Cape Town - Senior South African bureaucrats are now registered on a public service “e-Disclosure” system which was introduced earlier this year to track their business interests.
This was divulged in a written reply by Public Service and Administration Minister Collins Chabane to DA MP Joe McGluwa, who asked whether he would extend a probe of the business interests of public service officials by requesting the South African Revenue Service (Sars) to conduct lifestyle audits.
Chabane said the e-Disclosure system “gives a comprehensive picture of an employee’s fixed assets, ownership of vehicles, shares, directorship, partnership, consultancies or retainership in any corporate entity”.
The system applied to directors, chief directors, deputy directors-general and directors-general.No room to hide from taxman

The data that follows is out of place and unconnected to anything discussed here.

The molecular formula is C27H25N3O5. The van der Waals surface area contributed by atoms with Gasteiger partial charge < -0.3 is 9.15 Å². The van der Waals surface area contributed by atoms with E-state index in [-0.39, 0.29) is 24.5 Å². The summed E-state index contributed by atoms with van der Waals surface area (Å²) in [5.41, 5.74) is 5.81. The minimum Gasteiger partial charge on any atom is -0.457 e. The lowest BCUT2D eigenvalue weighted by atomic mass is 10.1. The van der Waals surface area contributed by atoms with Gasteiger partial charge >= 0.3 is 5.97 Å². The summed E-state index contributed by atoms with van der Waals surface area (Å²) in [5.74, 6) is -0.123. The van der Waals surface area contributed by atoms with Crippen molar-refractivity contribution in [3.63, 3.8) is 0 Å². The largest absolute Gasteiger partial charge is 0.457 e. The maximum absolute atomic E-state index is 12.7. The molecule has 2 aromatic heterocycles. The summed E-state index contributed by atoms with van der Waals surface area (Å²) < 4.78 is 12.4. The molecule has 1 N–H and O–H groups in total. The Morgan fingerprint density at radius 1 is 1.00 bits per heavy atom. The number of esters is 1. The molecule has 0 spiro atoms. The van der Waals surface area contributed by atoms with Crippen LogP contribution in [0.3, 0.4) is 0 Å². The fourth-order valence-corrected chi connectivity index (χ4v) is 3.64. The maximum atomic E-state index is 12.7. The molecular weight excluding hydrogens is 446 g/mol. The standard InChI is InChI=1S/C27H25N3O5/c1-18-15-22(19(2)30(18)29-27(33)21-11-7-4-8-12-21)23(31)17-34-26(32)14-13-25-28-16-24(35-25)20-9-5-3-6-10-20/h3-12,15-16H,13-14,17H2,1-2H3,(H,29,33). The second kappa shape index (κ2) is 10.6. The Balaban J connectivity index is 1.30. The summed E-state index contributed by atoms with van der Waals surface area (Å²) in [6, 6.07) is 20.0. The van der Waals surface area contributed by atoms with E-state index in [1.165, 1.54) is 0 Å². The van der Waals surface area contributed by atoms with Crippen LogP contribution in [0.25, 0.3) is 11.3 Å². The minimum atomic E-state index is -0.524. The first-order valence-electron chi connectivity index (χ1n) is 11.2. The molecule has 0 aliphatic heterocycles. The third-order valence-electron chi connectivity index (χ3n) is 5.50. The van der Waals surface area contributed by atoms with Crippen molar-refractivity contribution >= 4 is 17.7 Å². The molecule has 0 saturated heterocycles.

The e-Disclosure system was linked to the Sars database to facilitate the monitoring of business interests “and other sources of income of public servants going forward for the purpose of determining any conflict of interest”.
The department was also reviewing public service regulations in order to extend the e-Disclosure system to include other categories of bureaucrats - including those in middle management and junior management.
In addition formal requests could be made to Sars for full lifestyle audits of any public servant, should suspicious transactions be identified.